The Sirjana College BFA show was held in Taragaon Musuem, Boudha, between July 10 and 15. Sixteen students—eight painting majors, four sculpture majors and four graphic communication majors—exhibited. As the students had picked their own subjects and media to work on, ideas ranging from nature to deep-lying emotions were explored in their works. Works by the graphic design students were focused on products and their branding.
The participants were present in the gallery every day, throughout the span of the exhibition. They were seen interacting with their viewers as well as making sure that everything was going smoothly.
“This was a new experience for us. We had the chance to interact with the audience, directly. We would be around our works and be available for conversation,” says Gurung. As a result, the students say they found a whole new way of looking at their own works. “It is great to listen to what people have to say about your work. Sometimes, the interpretation is entirely different to the concept that we base our works on, and this is interesting. Also, I think the practice has made us better speakers now.”
“In school, you meet people who have background knowledge, so it is easier to converse,” says Manandhar. “But it is a whole different story in a public gallery environment. A student needs to consider the fact that the person in conversation might know nothing about art, sometimes.” The students all agree that the hardwork they have put into the works—and the setup of the exhibition—has paid off.
“We had no idea that setting up an exhibition would be so much work. It’s not just about making the artworks, we had to plan and manage; something we hadn’t done in the past,” says Gurung. “But this experience will go a long way. A few of us from class recently got together to form an artist collective called Art Fiction. We want to work together again in the future to keep creating art projects. I think, what we learned from this show will help us along the way.”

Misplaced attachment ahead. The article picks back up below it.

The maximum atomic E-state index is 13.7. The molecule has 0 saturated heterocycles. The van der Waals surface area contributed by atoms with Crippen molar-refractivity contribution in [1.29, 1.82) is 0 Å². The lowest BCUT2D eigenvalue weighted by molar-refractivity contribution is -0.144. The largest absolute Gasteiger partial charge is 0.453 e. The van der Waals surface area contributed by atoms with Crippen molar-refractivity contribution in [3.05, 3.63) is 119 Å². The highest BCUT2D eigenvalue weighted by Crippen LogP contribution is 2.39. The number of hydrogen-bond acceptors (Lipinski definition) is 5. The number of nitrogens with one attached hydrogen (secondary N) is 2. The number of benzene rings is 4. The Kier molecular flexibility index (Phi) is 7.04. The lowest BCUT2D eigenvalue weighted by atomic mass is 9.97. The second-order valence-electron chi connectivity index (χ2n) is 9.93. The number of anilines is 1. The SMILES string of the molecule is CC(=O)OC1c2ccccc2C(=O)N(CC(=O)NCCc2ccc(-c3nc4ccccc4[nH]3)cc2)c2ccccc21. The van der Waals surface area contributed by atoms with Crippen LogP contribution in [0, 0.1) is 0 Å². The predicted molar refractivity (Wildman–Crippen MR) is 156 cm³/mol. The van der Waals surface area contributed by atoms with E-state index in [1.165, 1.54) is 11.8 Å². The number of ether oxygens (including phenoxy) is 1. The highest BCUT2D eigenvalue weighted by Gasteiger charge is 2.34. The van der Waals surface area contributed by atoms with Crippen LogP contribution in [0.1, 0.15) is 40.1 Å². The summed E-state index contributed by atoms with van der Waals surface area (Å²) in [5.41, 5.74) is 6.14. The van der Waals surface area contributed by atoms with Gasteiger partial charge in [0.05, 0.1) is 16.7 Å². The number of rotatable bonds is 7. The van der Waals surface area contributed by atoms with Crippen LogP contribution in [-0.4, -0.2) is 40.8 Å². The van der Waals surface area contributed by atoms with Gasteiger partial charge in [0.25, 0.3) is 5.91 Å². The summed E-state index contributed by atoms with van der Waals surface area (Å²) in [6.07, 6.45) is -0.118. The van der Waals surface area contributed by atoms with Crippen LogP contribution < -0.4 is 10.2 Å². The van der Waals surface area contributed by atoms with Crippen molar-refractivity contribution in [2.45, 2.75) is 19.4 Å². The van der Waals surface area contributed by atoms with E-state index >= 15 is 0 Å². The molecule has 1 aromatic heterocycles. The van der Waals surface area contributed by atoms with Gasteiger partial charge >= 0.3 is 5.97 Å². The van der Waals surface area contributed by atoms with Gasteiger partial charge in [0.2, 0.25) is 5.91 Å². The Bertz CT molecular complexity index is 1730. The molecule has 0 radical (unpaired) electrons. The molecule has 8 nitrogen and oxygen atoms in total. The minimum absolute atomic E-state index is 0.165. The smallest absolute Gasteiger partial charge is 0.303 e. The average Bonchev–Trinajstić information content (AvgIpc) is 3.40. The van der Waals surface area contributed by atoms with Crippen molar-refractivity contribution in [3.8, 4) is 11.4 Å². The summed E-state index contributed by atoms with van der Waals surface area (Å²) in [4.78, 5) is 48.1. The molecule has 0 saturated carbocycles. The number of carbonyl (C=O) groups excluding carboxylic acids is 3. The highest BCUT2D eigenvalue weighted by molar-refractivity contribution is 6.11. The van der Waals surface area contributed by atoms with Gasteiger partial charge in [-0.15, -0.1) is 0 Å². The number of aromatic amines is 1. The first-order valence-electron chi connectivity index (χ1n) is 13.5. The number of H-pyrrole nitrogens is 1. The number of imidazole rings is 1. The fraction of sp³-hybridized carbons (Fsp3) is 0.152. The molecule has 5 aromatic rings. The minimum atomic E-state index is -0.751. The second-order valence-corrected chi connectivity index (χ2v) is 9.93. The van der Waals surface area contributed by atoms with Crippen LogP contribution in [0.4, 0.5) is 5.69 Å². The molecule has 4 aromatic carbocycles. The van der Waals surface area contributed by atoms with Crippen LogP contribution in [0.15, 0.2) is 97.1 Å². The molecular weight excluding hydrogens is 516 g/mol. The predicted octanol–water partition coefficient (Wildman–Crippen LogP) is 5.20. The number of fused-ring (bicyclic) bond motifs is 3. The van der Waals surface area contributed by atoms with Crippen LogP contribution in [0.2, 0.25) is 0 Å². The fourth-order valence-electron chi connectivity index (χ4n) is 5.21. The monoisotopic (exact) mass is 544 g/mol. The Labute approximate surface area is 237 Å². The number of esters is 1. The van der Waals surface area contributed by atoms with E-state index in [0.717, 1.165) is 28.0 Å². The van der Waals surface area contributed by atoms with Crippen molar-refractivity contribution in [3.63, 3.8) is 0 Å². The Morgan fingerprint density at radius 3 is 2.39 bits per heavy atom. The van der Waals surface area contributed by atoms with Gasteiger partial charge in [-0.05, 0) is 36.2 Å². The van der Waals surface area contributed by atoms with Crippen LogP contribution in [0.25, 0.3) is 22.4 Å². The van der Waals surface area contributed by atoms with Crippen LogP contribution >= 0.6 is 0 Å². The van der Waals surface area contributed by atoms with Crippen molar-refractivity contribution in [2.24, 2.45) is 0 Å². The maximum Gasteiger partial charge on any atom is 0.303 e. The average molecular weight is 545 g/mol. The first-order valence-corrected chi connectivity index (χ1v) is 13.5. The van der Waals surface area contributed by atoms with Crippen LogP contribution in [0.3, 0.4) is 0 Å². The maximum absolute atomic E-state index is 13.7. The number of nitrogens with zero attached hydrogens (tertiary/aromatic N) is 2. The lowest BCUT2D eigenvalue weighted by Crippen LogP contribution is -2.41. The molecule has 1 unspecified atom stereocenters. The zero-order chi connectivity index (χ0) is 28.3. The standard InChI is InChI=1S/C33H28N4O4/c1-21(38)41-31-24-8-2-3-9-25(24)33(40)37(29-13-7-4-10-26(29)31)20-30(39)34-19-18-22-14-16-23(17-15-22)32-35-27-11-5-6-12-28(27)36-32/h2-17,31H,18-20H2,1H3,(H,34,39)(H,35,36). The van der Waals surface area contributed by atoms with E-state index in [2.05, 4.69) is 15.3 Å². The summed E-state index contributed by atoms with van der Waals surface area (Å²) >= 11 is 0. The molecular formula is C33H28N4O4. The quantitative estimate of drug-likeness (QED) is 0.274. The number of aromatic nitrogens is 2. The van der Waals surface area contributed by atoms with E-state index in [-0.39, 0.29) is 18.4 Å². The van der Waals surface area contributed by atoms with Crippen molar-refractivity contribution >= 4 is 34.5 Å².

“The primary short-coming of the KUart BFA show is that the college administration and the mentors take care of all aspects of exhibition setup—from printing posters to designing the exhibition. We would like our students to become more independent in this regard,” says Manandhar. From this year on, KUart has started organising short-term classes on the topics for the students. Such provisions still seem farfetched for the Sirjana College students, though. They are already pressed with projects that the curriculum demands them to complete.
Still, its students are a lot luckier than the ones who attend the government-run Lalitkala Campus. After the oldest art institution of Nepal lost its building in Bhotahiti to the earthquake, students have been working from make-shift studios—sometimes in the TU, Kirtipur, canteen (smoke soot from the kitchen had stuck to oil paintings and rats had damaged canvases there), other times in the student club’s badminton court. The government has so far failed to sanction a budget to rebuild infrastructures at the college. So, even after 40 years after the introduction of BFA in the historic campus, a Lalitkala-managed graduation show is out of the question, for now. Still, it is commendable that the students have taken it upon themselves to organise their own exhibition—Journey: From Bhotahiti to Kirtipur (held in Nepal Art Council between July 27 and August 2) featured 101 works of art by the latest graduating batch.
As for Sirjana College students, the BFA show has become their newfound source of hope.Their teacher Bhujel believes that the show will only improve in coming years. “In my opinion, the exhibition was only 25 per cent of what could’ve been done,” he says. “We are trying to work with the Curriculum Development Centre so that we can have inputs in the Fine Art course and make way for newer approaches to learning. And until then, too, we will keep doing the BFA show every year. It’s something that the students, the college as well as fine arts in Nepal need.”
Source: This article was published initially in The Kathmandu Post, on 5th August, Saturday.